Ruoyon Xu Killian: Oh, like trust, like.

Ruoyon Xu Killian: The

u're surrounded by loud noise[:

Lucas Root: So you with your husband, you with me, you with the revolutionaries.

Ruoyon Xu Killian: Right. That is, if we factor in the variable of the, if that person who seeks this advice is actually hosting healthy relationships.

Lucas Root: So we must.

Ruoyon Xu Killian: Right. Most humans don't know how to foster healthy boundaries and relationships.

Lucas Root: That's why we're having a this.

we use that emotional strand [:

Ruoyon Xu Killian: You look at yourself and you're equally holding your end and then building relationship with the other person that you're holding on, that makes sense. But if there's a power dynamic difference, if someone has bad boundaries, and the stealthiest one is a family member that you grew up with and then they lost their privilege to be on your one inch by one inch advisory Council, aka that close niche list, you have to make that decision to decide if you want them on that list or not.

any names that exist on that [:

Ruoyon Xu Killian: Yeah, I'm saying that, I'm calling that, not even religion. Because usually religion is dictated by a messenger, and that is another human being that may or may not have privilege. Now, how you perceive the actual written text is different. But, yes, not everyone has privilege to that. Now, yeah, so to your point, like, to get out of the noise, being very intentionally clear of who you add into that is huge.

re's that filter of relevant [:

Lucas Root: I like it.

Ruoyon Xu Killian: Boundaries.

Lucas Root: Boundaries.

Ruoyon Xu Killian: Everything starts with boundaries. I mean that's what builds a very powerful relationship, a Guanxi, is boundaries.

Lucas Root: First we don't do any business until we've had dinner five times. Like that's the first boundary.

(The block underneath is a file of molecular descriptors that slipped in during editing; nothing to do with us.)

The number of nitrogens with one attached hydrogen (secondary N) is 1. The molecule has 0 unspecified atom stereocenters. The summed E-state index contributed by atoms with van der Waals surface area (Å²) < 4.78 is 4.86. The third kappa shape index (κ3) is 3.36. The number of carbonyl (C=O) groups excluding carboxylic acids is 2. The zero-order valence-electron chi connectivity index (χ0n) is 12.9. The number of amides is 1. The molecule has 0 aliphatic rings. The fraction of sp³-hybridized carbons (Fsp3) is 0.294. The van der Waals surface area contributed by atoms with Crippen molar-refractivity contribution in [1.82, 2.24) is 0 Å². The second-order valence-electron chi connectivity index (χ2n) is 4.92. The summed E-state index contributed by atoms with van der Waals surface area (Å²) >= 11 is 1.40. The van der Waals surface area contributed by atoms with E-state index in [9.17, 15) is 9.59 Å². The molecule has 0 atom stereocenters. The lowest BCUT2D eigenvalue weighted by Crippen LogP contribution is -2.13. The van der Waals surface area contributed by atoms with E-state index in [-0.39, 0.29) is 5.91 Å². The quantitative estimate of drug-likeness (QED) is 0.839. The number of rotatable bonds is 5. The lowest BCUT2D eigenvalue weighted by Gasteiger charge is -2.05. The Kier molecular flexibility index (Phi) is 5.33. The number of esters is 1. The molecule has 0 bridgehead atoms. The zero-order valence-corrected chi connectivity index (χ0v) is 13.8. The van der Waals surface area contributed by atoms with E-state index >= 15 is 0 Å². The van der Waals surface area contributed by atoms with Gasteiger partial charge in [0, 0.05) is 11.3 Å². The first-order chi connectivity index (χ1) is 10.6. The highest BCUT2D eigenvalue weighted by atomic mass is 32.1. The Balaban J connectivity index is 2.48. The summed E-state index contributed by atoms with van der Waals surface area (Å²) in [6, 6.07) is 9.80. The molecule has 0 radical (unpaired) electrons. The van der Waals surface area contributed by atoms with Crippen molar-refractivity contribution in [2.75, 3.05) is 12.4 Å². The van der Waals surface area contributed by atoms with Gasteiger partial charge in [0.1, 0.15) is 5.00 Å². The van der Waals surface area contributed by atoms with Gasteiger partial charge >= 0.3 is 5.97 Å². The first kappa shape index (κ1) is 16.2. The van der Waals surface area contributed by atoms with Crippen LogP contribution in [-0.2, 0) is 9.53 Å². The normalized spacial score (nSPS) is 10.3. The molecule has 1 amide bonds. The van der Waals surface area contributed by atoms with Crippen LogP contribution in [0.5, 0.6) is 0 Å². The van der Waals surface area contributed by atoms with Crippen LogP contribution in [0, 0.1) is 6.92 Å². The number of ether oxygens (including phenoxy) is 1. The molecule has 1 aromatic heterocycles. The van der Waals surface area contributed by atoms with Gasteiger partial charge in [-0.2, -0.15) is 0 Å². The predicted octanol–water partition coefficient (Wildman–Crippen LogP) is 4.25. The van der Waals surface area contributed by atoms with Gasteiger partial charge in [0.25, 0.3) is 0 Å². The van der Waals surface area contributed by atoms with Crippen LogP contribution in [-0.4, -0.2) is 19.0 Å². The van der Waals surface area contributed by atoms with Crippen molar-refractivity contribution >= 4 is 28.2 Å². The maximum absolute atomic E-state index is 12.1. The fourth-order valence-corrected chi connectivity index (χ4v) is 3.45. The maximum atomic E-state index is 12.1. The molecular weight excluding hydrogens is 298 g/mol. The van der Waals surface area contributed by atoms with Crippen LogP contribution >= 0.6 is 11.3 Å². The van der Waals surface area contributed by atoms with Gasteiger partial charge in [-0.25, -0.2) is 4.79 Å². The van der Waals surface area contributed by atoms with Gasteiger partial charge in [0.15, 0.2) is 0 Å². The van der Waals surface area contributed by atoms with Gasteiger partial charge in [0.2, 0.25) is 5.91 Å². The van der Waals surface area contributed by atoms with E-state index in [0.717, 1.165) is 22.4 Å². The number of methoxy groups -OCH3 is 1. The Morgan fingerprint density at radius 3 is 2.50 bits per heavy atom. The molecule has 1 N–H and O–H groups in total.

t if shit hits the fan, then [:

Ruoyon Xu Killian: Because adversity and challenges will always appear. Can you trust that person in good faith to do that?

Lucas Root: Yeah.

Ruoyon Xu Killian: So, mhm. The same thing applies for interviews. I feel like people go through this very transactional experience of interviewing someone to work under them, or work with them, and I'm like.

Lucas Root: Yeah.

Ruoyon Xu Killian: Like, think about it. It's very transactional, and I'm like, but why?

Lucas Root: Never thought about it this way.

Ruoyon Xu Killian: Yeah, like, it's so, like, transactional in the recruiting world, but I'm like, if this is your business, babe, so like, say you're a business owner and you're hiring, like, your first 20, your first 40, right, like, this is your baby, and you bring some aunties and uncles who are gonna be helping you nurture this baby, are you gonna, like, do you trust them to do that? That's why the interview process should be intentional.

Ruoyon Xu Killian: And

Lucas Root: some of [:

Ruoyon Xu Killian: Exactly. So like, can you actually handle them? And it's also, again, based on your mental health prowess, right? Cause culture problems exist because leadership needs therapy as it goes. And so it's like, if you heard us say that and your instant reaction is okay, well, I'm going to hire people that I vibe with and not hire people that I contradict with.

Ruoyon Xu Killian: Okay. Then that is a reflection of your mental capacity for change.

Lucas Root: Listen, I have a difference of opinion with my wife at least once a day.

my background and depression.[:

Ruoyon Xu Killian: And that's why I come across as confident, but he's just content and thriving. And my goal in life is like, how did you do that? And then how do we replicate it for our future kids? So they don't go down my route and go more real route. Like, how do I reduce the suffering for my future children? That is my goal in life.

Lucas Root: Yeah.

Ruoyon Xu Killian: Yeah. And that's, we're different, but we're also like at the same time, that's kind of the beauty of it.

Lucas Root: And you have your difference of opinion you have your disagreements and like you work through it.

Ruoyon Xu Killian: Right.

Lucas Root: All the time.

Ruoyon Xu Killian: Yes, and what gets created is way more powerful at that point too. Yes.

Lucas Root: And you've had dinner more than five times.

that there's this like rush [:

Ruoyon Xu Killian: Rome doesn't get built overnight. Like the creation of the pencil and the easy accessibility of the pencil is a hundred years. Yeah.

Lucas Root: It's a hundred years old and it took decades to get there.

Ruoyon Xu Killian: Exactly. Exactly. Yeah. And so, and I feel like people only think in like two year timeframes at most in the U. S.

Lucas Root: At best.

get there. And that's okay, [:

Ruoyon Xu Killian: A lot of people also think like create the goal and set to the goal and stay forever to the goal. And as a J admires Briggs, I 100% get that. And I also 100% get the anxiety that comes with not being able to hit that. And what I find really powerful in older countries and brands, like Toyota does this really well, is like they have a goal, they have a system, but they were always okay to say it, stop and always okay to call pause, to say stop to adjust and tweak.